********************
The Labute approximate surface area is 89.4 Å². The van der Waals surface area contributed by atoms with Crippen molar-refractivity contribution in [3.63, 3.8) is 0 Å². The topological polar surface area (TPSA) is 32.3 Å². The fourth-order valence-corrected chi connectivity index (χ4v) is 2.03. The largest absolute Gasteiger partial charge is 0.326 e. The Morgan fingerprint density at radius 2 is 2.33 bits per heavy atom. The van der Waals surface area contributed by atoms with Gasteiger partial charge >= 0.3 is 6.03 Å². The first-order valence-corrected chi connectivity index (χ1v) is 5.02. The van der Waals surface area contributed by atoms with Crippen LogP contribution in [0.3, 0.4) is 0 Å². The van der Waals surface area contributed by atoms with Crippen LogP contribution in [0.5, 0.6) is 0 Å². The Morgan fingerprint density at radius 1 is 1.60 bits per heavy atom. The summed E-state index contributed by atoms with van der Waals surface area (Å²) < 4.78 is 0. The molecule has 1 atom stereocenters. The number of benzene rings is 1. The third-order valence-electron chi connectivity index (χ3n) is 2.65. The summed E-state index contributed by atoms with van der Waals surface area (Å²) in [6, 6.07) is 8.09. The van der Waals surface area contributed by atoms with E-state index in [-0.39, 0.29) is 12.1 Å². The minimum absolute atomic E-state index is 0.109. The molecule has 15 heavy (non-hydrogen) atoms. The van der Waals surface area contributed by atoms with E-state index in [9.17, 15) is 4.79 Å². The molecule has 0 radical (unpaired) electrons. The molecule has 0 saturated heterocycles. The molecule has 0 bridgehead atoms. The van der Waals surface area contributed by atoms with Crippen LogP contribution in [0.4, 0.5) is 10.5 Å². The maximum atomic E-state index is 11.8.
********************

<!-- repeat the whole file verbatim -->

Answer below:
The Labute approximate surface area is 89.4 Å². The van der Waals surface area contributed by atoms with Crippen molar-refractivity contribution in [3.63, 3.8) is 0 Å². The topological polar surface area (TPSA) is 32.3 Å². The fourth-order valence-corrected chi connectivity index (χ4v) is 2.03. The largest absolute Gasteiger partial charge is 0.326 e. The Morgan fingerprint density at radius 2 is 2.33 bits per heavy atom. The van der Waals surface area contributed by atoms with Gasteiger partial charge >= 0.3 is 6.03 Å². The first-order valence-corrected chi connectivity index (χ1v) is 5.02. The van der Waals surface area contributed by atoms with Crippen LogP contribution in [0.3, 0.4) is 0 Å². The van der Waals surface area contributed by atoms with Crippen LogP contribution in [0.5, 0.6) is 0 Å². The Morgan fingerprint density at radius 1 is 1.60 bits per heavy atom. The summed E-state index contributed by atoms with van der Waals surface area (Å²) < 4.78 is 0. The molecule has 1 atom stereocenters. The number of benzene rings is 1. The third-order valence-electron chi connectivity index (χ3n) is 2.65. The summed E-state index contributed by atoms with van der Waals surface area (Å²) in [6, 6.07) is 8.09. The van der Waals surface area contributed by atoms with E-state index in [-0.39, 0.29) is 12.1 Å². The minimum absolute atomic E-state index is 0.109. The molecule has 15 heavy (non-hydrogen) atoms. The van der Waals surface area contributed by atoms with E-state index in [9.17, 15) is 4.79 Å². The molecule has 0 radical (unpaired) electrons. The molecule has 0 saturated heterocycles. The molecule has 0 bridgehead atoms. The van der Waals surface area contributed by atoms with Crippen LogP contribution in [0.4, 0.5) is 10.5 Å². The maximum atomic E-state index is 11.8.